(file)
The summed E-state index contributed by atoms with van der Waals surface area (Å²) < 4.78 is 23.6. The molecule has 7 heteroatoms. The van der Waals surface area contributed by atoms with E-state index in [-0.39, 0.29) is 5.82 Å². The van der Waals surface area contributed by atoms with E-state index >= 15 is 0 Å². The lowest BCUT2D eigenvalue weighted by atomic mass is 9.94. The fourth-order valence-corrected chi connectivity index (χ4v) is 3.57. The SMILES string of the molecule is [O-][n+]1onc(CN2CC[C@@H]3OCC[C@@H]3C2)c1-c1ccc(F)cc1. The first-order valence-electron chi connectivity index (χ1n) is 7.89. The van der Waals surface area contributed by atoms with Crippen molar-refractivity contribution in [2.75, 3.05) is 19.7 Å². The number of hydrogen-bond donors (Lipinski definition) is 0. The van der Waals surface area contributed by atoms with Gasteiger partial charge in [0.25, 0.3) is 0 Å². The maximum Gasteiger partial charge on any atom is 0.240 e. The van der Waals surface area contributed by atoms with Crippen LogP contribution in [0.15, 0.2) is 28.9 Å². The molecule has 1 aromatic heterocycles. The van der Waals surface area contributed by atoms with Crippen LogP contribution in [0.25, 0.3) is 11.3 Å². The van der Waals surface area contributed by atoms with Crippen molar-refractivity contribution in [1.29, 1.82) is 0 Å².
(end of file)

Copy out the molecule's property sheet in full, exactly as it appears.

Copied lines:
The summed E-state index contributed by atoms with van der Waals surface area (Å²) < 4.78 is 23.6. The molecule has 7 heteroatoms. The van der Waals surface area contributed by atoms with E-state index in [-0.39, 0.29) is 5.82 Å². The van der Waals surface area contributed by atoms with E-state index >= 15 is 0 Å². The lowest BCUT2D eigenvalue weighted by atomic mass is 9.94. The fourth-order valence-corrected chi connectivity index (χ4v) is 3.57. The SMILES string of the molecule is [O-][n+]1onc(CN2CC[C@@H]3OCC[C@@H]3C2)c1-c1ccc(F)cc1. The first-order valence-electron chi connectivity index (χ1n) is 7.89. The van der Waals surface area contributed by atoms with Crippen molar-refractivity contribution in [2.75, 3.05) is 19.7 Å². The number of hydrogen-bond donors (Lipinski definition) is 0. The van der Waals surface area contributed by atoms with Gasteiger partial charge in [0.25, 0.3) is 0 Å². The maximum Gasteiger partial charge on any atom is 0.240 e. The van der Waals surface area contributed by atoms with Crippen LogP contribution in [0.15, 0.2) is 28.9 Å². The molecule has 1 aromatic heterocycles. The van der Waals surface area contributed by atoms with Crippen LogP contribution in [0.25, 0.3) is 11.3 Å². The van der Waals surface area contributed by atoms with Crippen molar-refractivity contribution in [1.29, 1.82) is 0 Å².